In the paper, titled Effects of Drug Carrier Geometry on Drug Delivery, author Shehu S. Mamman-Aka’Aba stresses the importance of drug carrier geometry to develop more accurate delivery systems; focussing especially on transport in the blood vessel.
The article cites a recent in vitro study by Doshi et al, published in 2010, that used synthetic microvascular networks (SMN’s) to mimic endothelial cells. Doshi found that rod shaped carries attached themselves the best.
However Aka’Aba – a pharmacy student of Reading Univeristy, UK – said the reason more researchers concentrate their efforts on the size of the molecule is that in vitro methods are often not sophisticated enough to replicate physiological conditions.
“Improvement in this regard could lead to an explosion of interest and research in this area of study. Achieving parity could lead to better drug targeting, reducing dosing sizes, adverse effects and cost per dose of medication,” he told in-PharmaTechnologist.
He also said that more accurate equipment is needed to measure geometry of drug carriers in vivo.
In the paper, published in Student Pulse, Aka’Aba wrote: “Traditional drug delivery development has often neglected the study of drug carrier shape in favour of size and surface chemistry due to the inadequacy of apparatus to mimic in vivo conditions and difficulty in pin pointing confounding parameters.”
He added that though several studies have shown the importance of geometry in drug carrier transport, the implication for the drug formulation process is still yet to be fully understood.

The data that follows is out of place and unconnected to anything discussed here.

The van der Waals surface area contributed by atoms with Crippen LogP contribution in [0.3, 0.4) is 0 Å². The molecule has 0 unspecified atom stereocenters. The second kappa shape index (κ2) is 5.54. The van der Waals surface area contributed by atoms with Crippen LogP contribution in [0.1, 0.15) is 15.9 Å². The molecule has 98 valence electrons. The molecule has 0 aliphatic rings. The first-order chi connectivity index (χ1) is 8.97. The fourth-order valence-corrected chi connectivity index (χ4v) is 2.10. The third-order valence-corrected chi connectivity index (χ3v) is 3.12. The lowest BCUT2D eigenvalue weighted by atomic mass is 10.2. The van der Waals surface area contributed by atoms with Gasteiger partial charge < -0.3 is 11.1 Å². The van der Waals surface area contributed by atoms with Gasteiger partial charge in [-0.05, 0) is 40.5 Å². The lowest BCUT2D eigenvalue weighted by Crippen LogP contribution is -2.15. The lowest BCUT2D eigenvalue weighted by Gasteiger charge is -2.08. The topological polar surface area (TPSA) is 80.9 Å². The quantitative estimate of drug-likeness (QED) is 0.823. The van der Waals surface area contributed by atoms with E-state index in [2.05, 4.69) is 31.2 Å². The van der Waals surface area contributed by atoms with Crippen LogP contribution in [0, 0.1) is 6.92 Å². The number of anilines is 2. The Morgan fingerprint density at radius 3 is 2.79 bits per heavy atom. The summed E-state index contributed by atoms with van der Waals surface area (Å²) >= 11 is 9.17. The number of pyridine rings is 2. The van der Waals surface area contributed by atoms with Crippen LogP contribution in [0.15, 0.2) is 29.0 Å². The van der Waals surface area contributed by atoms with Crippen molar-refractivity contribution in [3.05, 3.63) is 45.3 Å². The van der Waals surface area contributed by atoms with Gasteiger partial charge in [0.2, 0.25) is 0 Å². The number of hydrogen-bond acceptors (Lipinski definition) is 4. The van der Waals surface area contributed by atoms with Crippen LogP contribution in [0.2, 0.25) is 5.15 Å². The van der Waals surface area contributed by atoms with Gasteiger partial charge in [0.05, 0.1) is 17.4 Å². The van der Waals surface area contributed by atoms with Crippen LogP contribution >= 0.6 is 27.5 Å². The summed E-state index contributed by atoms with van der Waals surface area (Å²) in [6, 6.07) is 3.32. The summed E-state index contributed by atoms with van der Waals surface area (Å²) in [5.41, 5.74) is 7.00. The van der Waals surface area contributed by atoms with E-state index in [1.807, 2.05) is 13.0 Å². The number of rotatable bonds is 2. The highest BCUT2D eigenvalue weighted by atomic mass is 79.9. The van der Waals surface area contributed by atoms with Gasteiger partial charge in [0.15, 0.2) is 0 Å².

“Research needs to be undertaken in more complicated SMN’s perhaps incorporating the use of endothelial cells in the SMN’s to obtain more valid data that can be extrapolated to in vivo conditions,” Aka’Aba concluded.
Industry changing shape
Aka’Aba’s paper is not the only study to have focussed on carrier geometry in recent months.
In November, in-PharmaTechnologist covered research led by Antonios Kanaras at the University of Southampton, which looked at four different morphologies of gold nanoparticles to target endothelial cells.
And in a recent drug-delivery round-up, we covered work on shape-changing nanoparticles at the University of Sheffield.
Lead researcher Stephen Ebbens said the carriers could change shape to navigate the body’s blood system by itself, therefore eradicating the need for invasive nanoparticle delivery.
As for the future of the industry, Aka’Aba added: “In my opinion, the next big break will be the development of a licensed formulation with drug geometry at the heart of its pharmacological action.
“This will most likely be for an indication such as atherosclerosis or for a respiratory indication, like Asthma.”